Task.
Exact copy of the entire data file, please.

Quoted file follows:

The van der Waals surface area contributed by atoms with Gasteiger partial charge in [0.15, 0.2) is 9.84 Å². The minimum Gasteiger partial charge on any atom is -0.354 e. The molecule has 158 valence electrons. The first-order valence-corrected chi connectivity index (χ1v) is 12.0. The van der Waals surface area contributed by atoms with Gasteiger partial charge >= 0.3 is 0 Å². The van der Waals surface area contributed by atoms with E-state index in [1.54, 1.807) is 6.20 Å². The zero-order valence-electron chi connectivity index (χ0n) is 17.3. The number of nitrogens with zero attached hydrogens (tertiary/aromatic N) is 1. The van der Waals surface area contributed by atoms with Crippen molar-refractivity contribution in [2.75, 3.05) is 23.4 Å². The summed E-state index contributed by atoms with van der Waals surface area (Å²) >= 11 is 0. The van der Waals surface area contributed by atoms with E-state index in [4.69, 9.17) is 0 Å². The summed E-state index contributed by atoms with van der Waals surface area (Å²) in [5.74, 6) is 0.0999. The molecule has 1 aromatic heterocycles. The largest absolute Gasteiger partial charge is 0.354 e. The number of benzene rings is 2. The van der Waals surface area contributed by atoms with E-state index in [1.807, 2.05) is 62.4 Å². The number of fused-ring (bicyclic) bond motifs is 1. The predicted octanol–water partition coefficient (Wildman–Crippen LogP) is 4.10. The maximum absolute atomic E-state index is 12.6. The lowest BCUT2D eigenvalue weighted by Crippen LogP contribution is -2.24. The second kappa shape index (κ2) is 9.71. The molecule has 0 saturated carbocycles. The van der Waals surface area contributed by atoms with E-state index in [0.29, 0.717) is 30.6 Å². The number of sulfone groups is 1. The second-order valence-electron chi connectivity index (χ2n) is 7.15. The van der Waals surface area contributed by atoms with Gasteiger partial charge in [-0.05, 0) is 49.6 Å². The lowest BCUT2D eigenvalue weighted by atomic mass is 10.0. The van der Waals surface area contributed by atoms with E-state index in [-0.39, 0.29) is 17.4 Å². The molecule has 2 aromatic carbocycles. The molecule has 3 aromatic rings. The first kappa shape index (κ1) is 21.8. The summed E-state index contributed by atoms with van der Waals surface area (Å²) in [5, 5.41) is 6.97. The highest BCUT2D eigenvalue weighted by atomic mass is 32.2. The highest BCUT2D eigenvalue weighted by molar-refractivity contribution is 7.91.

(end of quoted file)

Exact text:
The van der Waals surface area contributed by atoms with Gasteiger partial charge in [0.15, 0.2) is 9.84 Å². The minimum Gasteiger partial charge on any atom is -0.354 e. The molecule has 158 valence electrons. The first-order valence-corrected chi connectivity index (χ1v) is 12.0. The van der Waals surface area contributed by atoms with Gasteiger partial charge >= 0.3 is 0 Å². The van der Waals surface area contributed by atoms with E-state index in [1.54, 1.807) is 6.20 Å². The zero-order valence-electron chi connectivity index (χ0n) is 17.3. The number of nitrogens with zero attached hydrogens (tertiary/aromatic N) is 1. The van der Waals surface area contributed by atoms with Crippen molar-refractivity contribution in [2.75, 3.05) is 23.4 Å². The summed E-state index contributed by atoms with van der Waals surface area (Å²) >= 11 is 0. The van der Waals surface area contributed by atoms with E-state index in [4.69, 9.17) is 0 Å². The summed E-state index contributed by atoms with van der Waals surface area (Å²) in [5.74, 6) is 0.0999. The molecule has 1 aromatic heterocycles. The largest absolute Gasteiger partial charge is 0.354 e. The number of benzene rings is 2. The van der Waals surface area contributed by atoms with E-state index in [1.807, 2.05) is 62.4 Å². The number of fused-ring (bicyclic) bond motifs is 1. The predicted octanol–water partition coefficient (Wildman–Crippen LogP) is 4.10. The maximum absolute atomic E-state index is 12.6. The lowest BCUT2D eigenvalue weighted by Crippen LogP contribution is -2.24. The second kappa shape index (κ2) is 9.71. The molecule has 0 saturated carbocycles. The van der Waals surface area contributed by atoms with E-state index in [0.29, 0.717) is 30.6 Å². The number of sulfone groups is 1. The second-order valence-electron chi connectivity index (χ2n) is 7.15. The van der Waals surface area contributed by atoms with Gasteiger partial charge in [-0.05, 0) is 49.6 Å². The lowest BCUT2D eigenvalue weighted by atomic mass is 10.0. The van der Waals surface area contributed by atoms with E-state index in [-0.39, 0.29) is 17.4 Å². The molecule has 2 aromatic carbocycles. The molecule has 3 aromatic rings. The first kappa shape index (κ1) is 21.8. The summed E-state index contributed by atoms with van der Waals surface area (Å²) in [5, 5.41) is 6.97. The highest BCUT2D eigenvalue weighted by atomic mass is 32.2. The highest BCUT2D eigenvalue weighted by molar-refractivity contribution is 7.91.